Response to Austrains' announcement of a C30 tank and C30T
An Announcement from Austrains - SDS acquisition
Connecting loco and tender - Hornby Top Tips
Trainorama 830 class 847 review
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Bachmann new GWR Earl Class review
Reconnecting with a childhood hobby
James May urges nation to 'save Hornby' as shares plunge 62%
Hornby boss quits after third profit warning in five months
Statement from Ixion Model Railways Ltd
Wednesday morning arrived the same way as Sunday, Monday and Tuesday - with an alarm on my phone going off.
At 8am I attended the "Tips for Creating Articles (for publication)" clinic by Cinthia Priest, the editor of NMRA Magazine. Normally here I'd have the title slide here, and a photo of Cinthia.... normally I'd also have remembered to put an SD-card in my camera.... and since I wasn't wearing the now broken sling, I didn't have the two spare cards that are usually stuffed in it either. Sigh. This morning was not getting off to a good start.
The clinic, on the other hand, was excellent. While Cinthia is the editor of the NMRA magazine and would like to have people send articles to her, she acknowledged that what she was teaching was applicable to submissions for any magazine, even MRH (sitting in the front row gets you called out). And with one possible exception, she was right. She started with "Get writing!' and followed it up with the surprising, "Write badly!" - her point there was that we have proofreaders (there is a volunteer team of them) and copy editors to clean up your writing, Personally, I know all of our editors, copy editors and proofreaders, and I fit in there somewhere, would really like you to at least run your content through spell check and grammar check on the word processor of your choice.
One of the next point was to write like you speak. There was a brief discussion of Active Voice and Passive Voice, with a very cute method of determining if something is in passive voice - if you can add "by zombies" to the end of a sentence and it makes sense, it's passive voice. To steal her example:
Active Voice: I ate the bacon.
Passive Voice: The bacon was eaten (by zombies).
She also covered Passive-Aggressive voice, but I don't think that has much of a point here... I've seen to many people (okay, I'm guilty too) who know how to employ passive-aggressive quite well.
It comes down to Passive Voice not being necessarily bad, but you need to have some of your article in Active Voice as contrast - all Passive Voice reads oddly.
Most of the rest of the clinic was on photographs, including what sort of format and quality she needs. JPG's that are straight from the camera are fine, ones that have been edited 10 times with a reduction in quality each time are not. TIFF or RAW format are also fine - she likes that she has the ability to manipulate a raw photo. Historical photos get something of a pass, since people understand they were taken years ago and frequently cannot be recreated now.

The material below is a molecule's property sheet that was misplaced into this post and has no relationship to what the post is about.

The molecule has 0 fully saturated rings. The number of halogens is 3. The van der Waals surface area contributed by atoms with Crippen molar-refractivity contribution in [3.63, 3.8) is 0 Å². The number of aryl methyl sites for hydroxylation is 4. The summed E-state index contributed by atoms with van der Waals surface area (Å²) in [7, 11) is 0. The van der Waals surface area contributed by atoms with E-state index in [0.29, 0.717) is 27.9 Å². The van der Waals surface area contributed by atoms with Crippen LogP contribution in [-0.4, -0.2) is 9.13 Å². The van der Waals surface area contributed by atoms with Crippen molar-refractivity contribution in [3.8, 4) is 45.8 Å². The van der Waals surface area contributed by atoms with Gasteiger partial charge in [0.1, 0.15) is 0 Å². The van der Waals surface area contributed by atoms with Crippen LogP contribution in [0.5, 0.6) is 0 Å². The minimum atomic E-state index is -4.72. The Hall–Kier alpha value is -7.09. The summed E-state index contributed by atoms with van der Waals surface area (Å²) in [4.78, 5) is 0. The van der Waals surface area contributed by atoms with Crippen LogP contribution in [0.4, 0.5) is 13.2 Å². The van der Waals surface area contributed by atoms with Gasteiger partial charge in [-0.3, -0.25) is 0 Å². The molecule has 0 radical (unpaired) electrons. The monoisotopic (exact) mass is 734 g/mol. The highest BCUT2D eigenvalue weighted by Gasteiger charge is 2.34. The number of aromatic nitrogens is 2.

She had a lot of "don't do this" examples with recreations of photos that she had received over the years that had problems - like "product placement" where there is a large, labeled, and non-model railroad item in the photo (like the can of Mountain Dew in the cup/can holder... ), distractions in the background of photos, to include photo bombers, distractions in the foreground of of photos, like a bunch of shiny rail joiners reflecting at the camera in the midst of ballasted and weathered track.
She also discussed the angle of photos - we have a tendency to take helicopter shots and need to take more ground level shots and other angles - particularly ground level shots that will draw in the reader.
For cover shots, she covered both the rule of thirds, which divides up your shot into a 9 by 9 grid, where your point of interest should be on at least one of the 4 spots created by the intersecting lines. You also need to look at the covers of the magazine you are hoping to submit to - other than MRH, most magazines want a portrait shot, so twist the camera sideways, and consider where the magazine's masthead and, for the print mags, where the address label goes - don't hide something important behind those.
Cinthia covered 90-ish slides in under 60 minutes, resulting in an information packed but easy to understand clinic. The only disappointment for me was that she wasn't talking to a standing-room-only room - we all need more authors!
Surprise discovery of the day: Cinthia's "day job" is as a Pharmacist - she has her Doctorate of Pharmacology (Pharmacy?) at a large hospital in the Kansas City area. Children's Mercy, I believe she said.
This article first appeared on model-railroad-hobbyist.com
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